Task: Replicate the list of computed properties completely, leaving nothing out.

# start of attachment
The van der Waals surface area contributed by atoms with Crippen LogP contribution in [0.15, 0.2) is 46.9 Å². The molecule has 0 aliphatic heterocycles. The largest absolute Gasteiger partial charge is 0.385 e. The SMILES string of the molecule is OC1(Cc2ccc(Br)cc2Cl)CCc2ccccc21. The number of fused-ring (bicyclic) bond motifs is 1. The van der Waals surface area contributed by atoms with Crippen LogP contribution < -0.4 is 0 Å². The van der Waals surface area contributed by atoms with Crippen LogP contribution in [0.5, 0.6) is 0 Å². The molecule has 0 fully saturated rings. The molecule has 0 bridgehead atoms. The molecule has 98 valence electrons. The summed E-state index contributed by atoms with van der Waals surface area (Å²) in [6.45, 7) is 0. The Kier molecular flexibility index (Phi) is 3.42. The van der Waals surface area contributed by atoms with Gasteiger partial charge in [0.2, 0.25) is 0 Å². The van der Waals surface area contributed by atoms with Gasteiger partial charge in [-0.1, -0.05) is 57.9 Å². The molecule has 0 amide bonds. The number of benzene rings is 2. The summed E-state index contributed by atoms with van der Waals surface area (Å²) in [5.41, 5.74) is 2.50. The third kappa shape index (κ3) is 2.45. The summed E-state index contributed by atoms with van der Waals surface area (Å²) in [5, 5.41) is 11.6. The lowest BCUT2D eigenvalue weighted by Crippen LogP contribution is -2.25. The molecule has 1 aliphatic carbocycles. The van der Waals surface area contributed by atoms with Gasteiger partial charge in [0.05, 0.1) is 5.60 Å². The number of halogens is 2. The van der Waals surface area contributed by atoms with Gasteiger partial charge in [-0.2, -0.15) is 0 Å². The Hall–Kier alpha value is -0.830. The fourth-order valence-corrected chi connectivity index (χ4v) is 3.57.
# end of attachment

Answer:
The van der Waals surface area contributed by atoms with Crippen LogP contribution in [0.15, 0.2) is 46.9 Å². The molecule has 0 aliphatic heterocycles. The largest absolute Gasteiger partial charge is 0.385 e. The SMILES string of the molecule is OC1(Cc2ccc(Br)cc2Cl)CCc2ccccc21. The number of fused-ring (bicyclic) bond motifs is 1. The van der Waals surface area contributed by atoms with Crippen LogP contribution < -0.4 is 0 Å². The van der Waals surface area contributed by atoms with Crippen LogP contribution in [0.5, 0.6) is 0 Å². The molecule has 0 fully saturated rings. The molecule has 0 bridgehead atoms. The molecule has 98 valence electrons. The summed E-state index contributed by atoms with van der Waals surface area (Å²) in [6.45, 7) is 0. The Kier molecular flexibility index (Phi) is 3.42. The van der Waals surface area contributed by atoms with Gasteiger partial charge in [0.2, 0.25) is 0 Å². The van der Waals surface area contributed by atoms with Gasteiger partial charge in [-0.1, -0.05) is 57.9 Å². The molecule has 0 amide bonds. The number of benzene rings is 2. The summed E-state index contributed by atoms with van der Waals surface area (Å²) in [5.41, 5.74) is 2.50. The third kappa shape index (κ3) is 2.45. The summed E-state index contributed by atoms with van der Waals surface area (Å²) in [5, 5.41) is 11.6. The lowest BCUT2D eigenvalue weighted by Crippen LogP contribution is -2.25. The molecule has 1 aliphatic carbocycles. The van der Waals surface area contributed by atoms with Gasteiger partial charge in [0.05, 0.1) is 5.60 Å². The number of halogens is 2. The van der Waals surface area contributed by atoms with Gasteiger partial charge in [-0.2, -0.15) is 0 Å². The Hall–Kier alpha value is -0.830. The fourth-order valence-corrected chi connectivity index (χ4v) is 3.57.